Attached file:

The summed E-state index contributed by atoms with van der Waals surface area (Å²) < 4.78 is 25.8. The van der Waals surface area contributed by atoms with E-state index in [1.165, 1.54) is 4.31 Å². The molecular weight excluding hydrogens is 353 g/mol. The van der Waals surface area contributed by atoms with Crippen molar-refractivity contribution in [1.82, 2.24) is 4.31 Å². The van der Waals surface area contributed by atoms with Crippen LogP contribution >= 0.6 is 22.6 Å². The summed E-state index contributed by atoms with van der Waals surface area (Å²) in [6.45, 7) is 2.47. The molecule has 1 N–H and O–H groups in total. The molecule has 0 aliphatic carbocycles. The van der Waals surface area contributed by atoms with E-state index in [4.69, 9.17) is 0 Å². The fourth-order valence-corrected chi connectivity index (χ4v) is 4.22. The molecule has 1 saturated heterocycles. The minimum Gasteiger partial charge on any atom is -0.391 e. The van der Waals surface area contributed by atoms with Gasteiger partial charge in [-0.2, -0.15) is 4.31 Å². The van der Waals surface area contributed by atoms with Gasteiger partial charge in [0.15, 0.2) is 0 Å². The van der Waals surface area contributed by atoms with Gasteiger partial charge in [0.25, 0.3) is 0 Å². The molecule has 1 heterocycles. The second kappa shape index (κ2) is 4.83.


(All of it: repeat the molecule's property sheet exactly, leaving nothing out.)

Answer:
The summed E-state index contributed by atoms with van der Waals surface area (Å²) < 4.78 is 25.8. The van der Waals surface area contributed by atoms with E-state index in [1.165, 1.54) is 4.31 Å². The molecular weight excluding hydrogens is 353 g/mol. The van der Waals surface area contributed by atoms with Crippen molar-refractivity contribution in [1.82, 2.24) is 4.31 Å². The van der Waals surface area contributed by atoms with Crippen LogP contribution >= 0.6 is 22.6 Å². The summed E-state index contributed by atoms with van der Waals surface area (Å²) in [6.45, 7) is 2.47. The molecule has 1 N–H and O–H groups in total. The molecule has 0 aliphatic carbocycles. The van der Waals surface area contributed by atoms with E-state index in [4.69, 9.17) is 0 Å². The fourth-order valence-corrected chi connectivity index (χ4v) is 4.22. The molecule has 1 saturated heterocycles. The minimum Gasteiger partial charge on any atom is -0.391 e. The van der Waals surface area contributed by atoms with Gasteiger partial charge in [-0.2, -0.15) is 4.31 Å². The van der Waals surface area contributed by atoms with Gasteiger partial charge in [0.15, 0.2) is 0 Å². The van der Waals surface area contributed by atoms with Gasteiger partial charge in [0.25, 0.3) is 0 Å². The molecule has 1 heterocycles. The second kappa shape index (κ2) is 4.83.